I used to hate the color pink.
For a color, pink is complicated. It carries a lot of baggage. Pink means girl. It means sweet and soft. It means dolls and afternoon tea parties and ruffles and patent leather shoes.
As girls, we’re supposed to prefer pink. It’s drilled into us almost as soon as we’re born: pink is for girls, blue is for boys. Trouble is, I never had a thing for pink. It wasn’t just that I didn’t like the color. My preference has always been for red. I love the color’s vibrancy and passion and all the strength that goes with it. Pink? Meh. A weaker sister of red, it begged not to be taken seriously.
But as I’ve gotten older, my attitude toward pink has changed. Instead of finding it wimpy and weak, I find it sort of empowering. Maybe I’m just more confident or more secure with my femininity. Maybe it’s the result of all the pink ribbons associated with breast cancer awareness. Or maybe I’ve just become more in-your-face about things that are associated with women. As in sure, it’s pink. It’s for girls. You’ve got a problem with that?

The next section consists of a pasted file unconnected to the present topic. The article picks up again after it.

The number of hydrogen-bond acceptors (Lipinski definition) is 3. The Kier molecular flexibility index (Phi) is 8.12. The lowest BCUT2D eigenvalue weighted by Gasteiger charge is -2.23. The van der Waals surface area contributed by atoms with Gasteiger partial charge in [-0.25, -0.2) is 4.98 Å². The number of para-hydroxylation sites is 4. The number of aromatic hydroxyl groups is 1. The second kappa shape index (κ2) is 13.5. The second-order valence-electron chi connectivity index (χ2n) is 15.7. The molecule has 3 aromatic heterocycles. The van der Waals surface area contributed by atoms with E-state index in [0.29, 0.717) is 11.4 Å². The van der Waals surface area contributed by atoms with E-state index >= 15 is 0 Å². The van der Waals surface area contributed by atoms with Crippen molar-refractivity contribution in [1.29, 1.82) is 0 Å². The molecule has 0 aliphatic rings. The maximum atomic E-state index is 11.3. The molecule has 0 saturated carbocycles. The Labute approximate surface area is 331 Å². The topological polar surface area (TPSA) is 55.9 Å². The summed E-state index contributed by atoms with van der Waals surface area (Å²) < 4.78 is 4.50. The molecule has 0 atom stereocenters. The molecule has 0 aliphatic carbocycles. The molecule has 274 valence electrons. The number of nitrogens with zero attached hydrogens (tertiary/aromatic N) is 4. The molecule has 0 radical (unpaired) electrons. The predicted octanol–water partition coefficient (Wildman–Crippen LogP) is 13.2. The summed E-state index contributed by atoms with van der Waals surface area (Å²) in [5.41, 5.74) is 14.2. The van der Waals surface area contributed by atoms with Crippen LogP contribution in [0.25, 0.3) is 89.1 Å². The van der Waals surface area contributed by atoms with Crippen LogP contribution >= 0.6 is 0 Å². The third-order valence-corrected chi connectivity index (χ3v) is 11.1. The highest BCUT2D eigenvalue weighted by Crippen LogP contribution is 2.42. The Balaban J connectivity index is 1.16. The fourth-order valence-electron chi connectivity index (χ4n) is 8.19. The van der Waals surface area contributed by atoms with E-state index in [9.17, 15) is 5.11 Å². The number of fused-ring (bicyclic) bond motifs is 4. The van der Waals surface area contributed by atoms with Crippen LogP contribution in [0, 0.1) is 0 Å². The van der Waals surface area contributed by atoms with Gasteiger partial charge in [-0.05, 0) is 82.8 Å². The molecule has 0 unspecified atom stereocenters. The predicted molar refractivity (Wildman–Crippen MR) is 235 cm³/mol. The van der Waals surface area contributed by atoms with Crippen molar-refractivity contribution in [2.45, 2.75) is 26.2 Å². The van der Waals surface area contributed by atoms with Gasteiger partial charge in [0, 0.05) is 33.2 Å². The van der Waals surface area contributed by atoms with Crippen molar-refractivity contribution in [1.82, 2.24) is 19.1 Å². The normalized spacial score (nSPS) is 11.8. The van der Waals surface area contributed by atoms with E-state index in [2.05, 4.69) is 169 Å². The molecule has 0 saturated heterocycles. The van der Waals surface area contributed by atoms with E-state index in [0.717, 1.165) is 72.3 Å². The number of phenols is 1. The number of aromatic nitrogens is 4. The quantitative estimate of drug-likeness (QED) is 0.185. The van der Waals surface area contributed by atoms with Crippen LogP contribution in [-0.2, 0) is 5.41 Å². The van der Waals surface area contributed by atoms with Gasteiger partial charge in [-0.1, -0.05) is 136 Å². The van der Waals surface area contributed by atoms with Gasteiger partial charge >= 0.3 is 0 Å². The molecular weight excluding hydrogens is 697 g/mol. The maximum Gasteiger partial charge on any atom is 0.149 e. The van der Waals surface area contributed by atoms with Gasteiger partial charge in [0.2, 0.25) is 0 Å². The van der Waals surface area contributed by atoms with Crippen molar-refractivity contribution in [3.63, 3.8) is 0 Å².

As women, it’s important for us to be proud of who and what we are. Pink lets us do that. When we wear pink, we’re proclaiming that we know we’re women, and that girls can be feminime and smart and strong and athletic, all at the same time. Pink keeps us from turning into mirror images of men. Which, lord knows, isn’t what we want to be.
I have a friend who skis wearing lots and lots of pink: a pink helmet and either pink pants or a pink jacket. She rips, too. Why so much pink? “I used to be mistaken for a guy, and I didn’t like that,” she told me. “When people see me ski — especially little girls — I want them to know I’m a girl, too.”
So I guess I’ve evolved. No, I’m still not nuts about the color pink. But I will give it its due. To me, pink has turned into the color of girl power and strength. Let’s give it the respect it deserves.